Weakness: Proven penetrators. Big? Yes. Quick to the pocket? Not so much. Gardner being the exception, the Cardinal D-line is going to strike fear into opponents with its ability to consistently collapse the pocket. This ensemble is more about holding the line so that the linebackers can wreak havoc in the backfield.
Outlook: The defensive line will once again be trading style for substance. While there’s not a lot of flash inherent to this group, it has been constructed pretty much to the staff’s liking. Gardner is going to set the tone for a trio of starters that fights to the whistle, and does a solid job of stuffing the run. They won’t pile up the sacks, but their benefit to the defense as a whole will be undeniable.
Unit Rating: 7
The program was shrewd to shift to a 3-4 alignment a couple of years ago. It was a necessity in order to get all of those talented linebackers off the sidelines, and on to the field. The Cardinal is loaded here, a situation bolstered further by the anticipated return of 6-3, 244-pound Shayne Skov. It’s been a tough past year for the senior. Last September, he suffered a season-ending knee injury, and in February, he was arrested on a DUI that might cost him time this fall. Suffice it to say, he’s eager to rebound in 2012. A beast from the inside for the Cardinal defense, he impacts the game as a run-stuffer, pass rusher and coverage guy. For his size, he has the uncommon range to make plays all over the field. Plus, his instincts are sharp, and his intensity and passion for the game are boundless. In his last full season, Skov was just beginning to hit his stride in 2010. He capped a breakout sophomore year by tormenting Virginia Tech for 12 tackles, four stops for loss and three sacks in an Orange Bowl rout. However, he made just 19 tackles with 1.5 sacks in just over two games last season before getting hurt.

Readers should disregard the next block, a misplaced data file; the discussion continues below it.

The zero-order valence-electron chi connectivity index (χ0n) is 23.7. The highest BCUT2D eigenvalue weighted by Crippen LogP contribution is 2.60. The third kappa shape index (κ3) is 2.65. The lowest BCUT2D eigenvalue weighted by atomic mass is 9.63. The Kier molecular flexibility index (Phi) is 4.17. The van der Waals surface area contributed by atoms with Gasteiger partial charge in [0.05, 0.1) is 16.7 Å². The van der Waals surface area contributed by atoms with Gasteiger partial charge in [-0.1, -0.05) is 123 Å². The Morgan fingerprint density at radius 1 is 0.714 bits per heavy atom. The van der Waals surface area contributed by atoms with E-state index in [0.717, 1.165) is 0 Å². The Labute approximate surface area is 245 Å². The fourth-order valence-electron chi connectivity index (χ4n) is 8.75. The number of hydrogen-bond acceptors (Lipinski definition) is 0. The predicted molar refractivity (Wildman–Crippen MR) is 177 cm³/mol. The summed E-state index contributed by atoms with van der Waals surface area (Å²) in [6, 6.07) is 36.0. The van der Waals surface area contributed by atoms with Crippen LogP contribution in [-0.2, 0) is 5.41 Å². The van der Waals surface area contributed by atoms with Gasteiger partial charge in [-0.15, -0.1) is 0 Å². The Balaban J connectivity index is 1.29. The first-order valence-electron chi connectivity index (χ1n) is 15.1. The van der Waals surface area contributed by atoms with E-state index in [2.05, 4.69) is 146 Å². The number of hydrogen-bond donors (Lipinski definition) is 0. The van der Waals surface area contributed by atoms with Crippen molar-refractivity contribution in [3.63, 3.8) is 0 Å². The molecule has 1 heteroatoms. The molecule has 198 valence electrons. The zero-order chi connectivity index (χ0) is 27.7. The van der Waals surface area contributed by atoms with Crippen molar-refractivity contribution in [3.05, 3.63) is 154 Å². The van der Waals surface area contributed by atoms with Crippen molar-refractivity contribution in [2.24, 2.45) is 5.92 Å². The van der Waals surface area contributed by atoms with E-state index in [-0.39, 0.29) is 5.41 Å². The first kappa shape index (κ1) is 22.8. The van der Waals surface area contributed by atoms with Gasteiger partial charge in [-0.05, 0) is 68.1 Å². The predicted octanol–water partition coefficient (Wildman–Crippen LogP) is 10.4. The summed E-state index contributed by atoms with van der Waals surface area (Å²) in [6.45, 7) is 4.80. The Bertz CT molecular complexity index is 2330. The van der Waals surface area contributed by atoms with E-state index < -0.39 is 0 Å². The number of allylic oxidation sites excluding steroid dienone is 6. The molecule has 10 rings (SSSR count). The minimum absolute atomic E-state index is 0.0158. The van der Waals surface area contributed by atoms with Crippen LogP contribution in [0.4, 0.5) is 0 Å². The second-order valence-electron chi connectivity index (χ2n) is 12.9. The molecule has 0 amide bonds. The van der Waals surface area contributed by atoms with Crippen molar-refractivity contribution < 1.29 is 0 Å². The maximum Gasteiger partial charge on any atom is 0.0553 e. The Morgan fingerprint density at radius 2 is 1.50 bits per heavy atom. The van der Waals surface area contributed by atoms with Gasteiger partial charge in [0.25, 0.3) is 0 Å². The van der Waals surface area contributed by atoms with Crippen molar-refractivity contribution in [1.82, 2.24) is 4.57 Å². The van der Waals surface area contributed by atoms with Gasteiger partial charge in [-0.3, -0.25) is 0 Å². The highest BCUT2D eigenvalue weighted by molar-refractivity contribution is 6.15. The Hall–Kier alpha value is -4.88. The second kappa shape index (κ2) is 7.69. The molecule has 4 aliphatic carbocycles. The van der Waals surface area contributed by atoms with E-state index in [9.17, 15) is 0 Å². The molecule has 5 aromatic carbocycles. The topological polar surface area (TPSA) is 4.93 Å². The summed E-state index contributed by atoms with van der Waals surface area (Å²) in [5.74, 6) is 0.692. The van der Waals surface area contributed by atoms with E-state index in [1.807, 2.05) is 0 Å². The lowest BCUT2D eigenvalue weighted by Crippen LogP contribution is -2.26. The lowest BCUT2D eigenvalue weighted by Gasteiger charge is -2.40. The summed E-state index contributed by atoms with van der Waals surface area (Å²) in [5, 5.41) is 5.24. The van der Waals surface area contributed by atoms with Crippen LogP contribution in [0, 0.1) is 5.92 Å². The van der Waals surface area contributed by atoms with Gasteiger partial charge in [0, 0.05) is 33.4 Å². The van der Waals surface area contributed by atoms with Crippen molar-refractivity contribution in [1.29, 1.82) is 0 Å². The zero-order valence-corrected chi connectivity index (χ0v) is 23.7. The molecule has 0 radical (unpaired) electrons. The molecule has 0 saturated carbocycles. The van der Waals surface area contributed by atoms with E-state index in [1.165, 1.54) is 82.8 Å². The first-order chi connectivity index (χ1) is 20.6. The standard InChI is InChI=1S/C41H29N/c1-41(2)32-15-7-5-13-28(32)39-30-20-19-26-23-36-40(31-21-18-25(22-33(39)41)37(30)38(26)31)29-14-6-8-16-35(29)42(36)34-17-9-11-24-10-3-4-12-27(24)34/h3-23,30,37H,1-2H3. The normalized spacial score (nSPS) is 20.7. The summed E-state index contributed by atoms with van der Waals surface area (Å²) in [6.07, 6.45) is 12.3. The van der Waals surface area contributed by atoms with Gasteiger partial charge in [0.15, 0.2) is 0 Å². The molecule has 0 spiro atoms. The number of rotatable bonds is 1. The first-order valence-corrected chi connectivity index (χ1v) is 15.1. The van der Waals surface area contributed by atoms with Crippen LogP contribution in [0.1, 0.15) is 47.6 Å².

The likely Cardinal to line up next to Skov on the inside will be 6-1, 235-pound junior Jarek Lancaster. He started the final 10 games after Skov was injured, finishing the year with a team-high 70 tackles, seven stops for loss and 3.5 sacks. While not very big by this program’s standard, he plays with good lateral quickness and the instincts to continue developing as a run-stopper. Lancaster will move back into the shadows a bit this year, but could be the group leader in 2013.
Not just talented on the inside, Stanford is deep as well. Sophomore A.J. Tarpley cannot be ignored after starting eight games and finishing third on the team with 57 tackles. The 6-2, 232-pounder plays with the sound fundamentals to displace Lancaster, or do no worse than being a key part of the rotation. Barring an injury, 6-2, 250-pound sophomore James Vaughters will have to wait another year before truly hitting the primetime. The mega-recruit from the 2011 class earned a letter and made 11 tackles in what promises to be a terrific career on the Farm.
Senior Chase Thomas is to the outside linebackers what Skov is to the inside. The 6-4, 245-pounder is a hybrid for the Cardinal, part-linebacker and part-defensive end. The First Team All-Pac-12 pick showcased his closing speed and natural pass rushing skills in 2011, collecting 52 tackles and team-highs with 17.5 stops for loss and 8.5 sacks. He explodes off the snap, fights through blocks and will never quit on a play. Thomas could have been in the NFL right now, opting instead to return to school for one final season. He’ll again rank among the league’s top pass rushers, routinely making his presence felt in the backfield.
Forming a dominant bookend with Thomas will be junior Trent Murphy. He’s coming off a building block season as a full-timer in which he made 40 tackles, 10 stops for loss and 6.5 sacks. He’s Thomas, but bigger. Murphy goes 6-6 and 255 pounds, yet has the sudden burst off the snap, upper body strength and long arms needed to school opposing tackles. While he’ll put his hand in the dirt frequently, he can also drop back into coverage to blanket even the league’s biggest and best tight ends.